Last updated: 03:39 PM ET, Thu June 02 2016

FAA To Test British Anti-Drone System at US Airports

Airlines & Airports | Josh Lew | June 02, 2016

FAA To Test British Anti-Drone System at US Airports

Photo courtesy of Thinkstock

The FAA will soon start testing the Anti-UAV Defense System (AUDS), which is a new system from Great Britain that could end the problem of drones flying in airspace meant for commercial flights. 

On a very basic level, AUDS works by detecting drones in restricted airspace and then jamming them with a radio signal. Once jammed, the drone will become unresponsive and the pilot will have no control over it. 

More accuracy

Currently, special multidirectional radio jamming systems work to prevent drones from flying in certain areas. However, these first-generation anti-drone setups have significant drawbacks. Most of all, they cannot be focused. This means that anything else in the area that relies on radio waves, such as cell phones or Wi-Fi connections, will also be rendered useless. 

READ MORE: Will Airports Soon Be Fighting Back Against Drones?

AUDS is a much more specialized device. The idea is that drones use very specific radio frequencies, so it only takes a short, but powerful, radio wave burst to confuse the unmanned craft so that it can no longer communicate with its operator. 

AUDS uses thermal imaging cameras to detect and track drones. The person operating the AUDS can then target the drone and hit it with the necessary radio waves to knock it out of the sky. The device currently has a range of about six miles.

Several prongs on the end of the AUDS device help to direct the radio wave pulse at the target so that it does not interfere with other devices in the area that rely on radio signals.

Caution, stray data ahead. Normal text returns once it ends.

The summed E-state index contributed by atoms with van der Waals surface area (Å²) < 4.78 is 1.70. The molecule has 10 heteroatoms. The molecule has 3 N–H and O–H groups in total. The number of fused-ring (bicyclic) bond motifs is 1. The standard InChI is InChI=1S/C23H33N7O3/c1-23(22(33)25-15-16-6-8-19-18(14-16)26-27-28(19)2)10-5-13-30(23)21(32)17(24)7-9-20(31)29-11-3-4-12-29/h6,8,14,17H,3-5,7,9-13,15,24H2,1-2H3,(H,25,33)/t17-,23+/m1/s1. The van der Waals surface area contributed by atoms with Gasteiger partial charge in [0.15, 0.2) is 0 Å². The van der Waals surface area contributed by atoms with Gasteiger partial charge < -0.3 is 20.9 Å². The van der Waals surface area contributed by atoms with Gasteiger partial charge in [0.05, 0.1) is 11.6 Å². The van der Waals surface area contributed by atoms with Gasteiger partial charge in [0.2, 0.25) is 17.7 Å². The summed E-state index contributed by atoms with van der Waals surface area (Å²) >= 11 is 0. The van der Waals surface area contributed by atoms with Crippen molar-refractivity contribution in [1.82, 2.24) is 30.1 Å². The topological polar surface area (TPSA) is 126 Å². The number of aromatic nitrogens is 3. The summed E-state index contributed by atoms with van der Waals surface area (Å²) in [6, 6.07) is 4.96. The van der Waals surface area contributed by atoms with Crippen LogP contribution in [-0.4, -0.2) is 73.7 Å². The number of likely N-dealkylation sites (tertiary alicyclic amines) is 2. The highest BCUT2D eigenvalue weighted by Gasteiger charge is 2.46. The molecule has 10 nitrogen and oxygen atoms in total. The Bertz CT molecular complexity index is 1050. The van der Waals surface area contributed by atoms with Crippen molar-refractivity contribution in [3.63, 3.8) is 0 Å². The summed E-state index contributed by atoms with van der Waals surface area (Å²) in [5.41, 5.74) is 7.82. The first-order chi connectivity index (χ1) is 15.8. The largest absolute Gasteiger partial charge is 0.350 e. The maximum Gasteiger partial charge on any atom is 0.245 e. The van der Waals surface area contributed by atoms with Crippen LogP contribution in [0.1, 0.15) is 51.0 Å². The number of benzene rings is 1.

READ MORE: British Airways Plane Likely Hit By Drone

FAA to test AUDS device at unnamed airports

The FAA has announced the start of tests at airports in the United States, but it has not said which airports will be part of the trials.

There is an urgency to the tests. The FAA has said that a number of drones have been spotted inside or near restricted airspace. There are concerns that an unsuspecting hobbyist’s drone could strike a passenger plane, but the FAA and security agencies are also worried that terrorists could use an unmanned aircraft to strike a jet on purpose.    

Three separate British companies, Enterprise Control Systems, Blighter Surveillance Systems and Chess Dynamics, provided designs and components for the system. Two U.S.-based firms, Gryphon Sensors LLC and Sensofusion, will also be involved in development, and the AUDS devices will be distributed by Colorado-based Liteye Systems. 

A growing industry

The Department of Homeland Security will also reportedly be involved in the testing phase of this system. AUDS is one of the most promising options in the new field of anti-drone systems, but there are other options as well. Some basic devices could even soon be available to the general public as well.  

France will reportedly deploy anti-drone systems around stadiums during the upcoming Euro 2016 soccer tournament to protect against the possibility of a terrorist attack. 

It appears that anti-drone technology is developing rapidly. Because of its accuracy, the AUDS system is one of the most promising options yet.  

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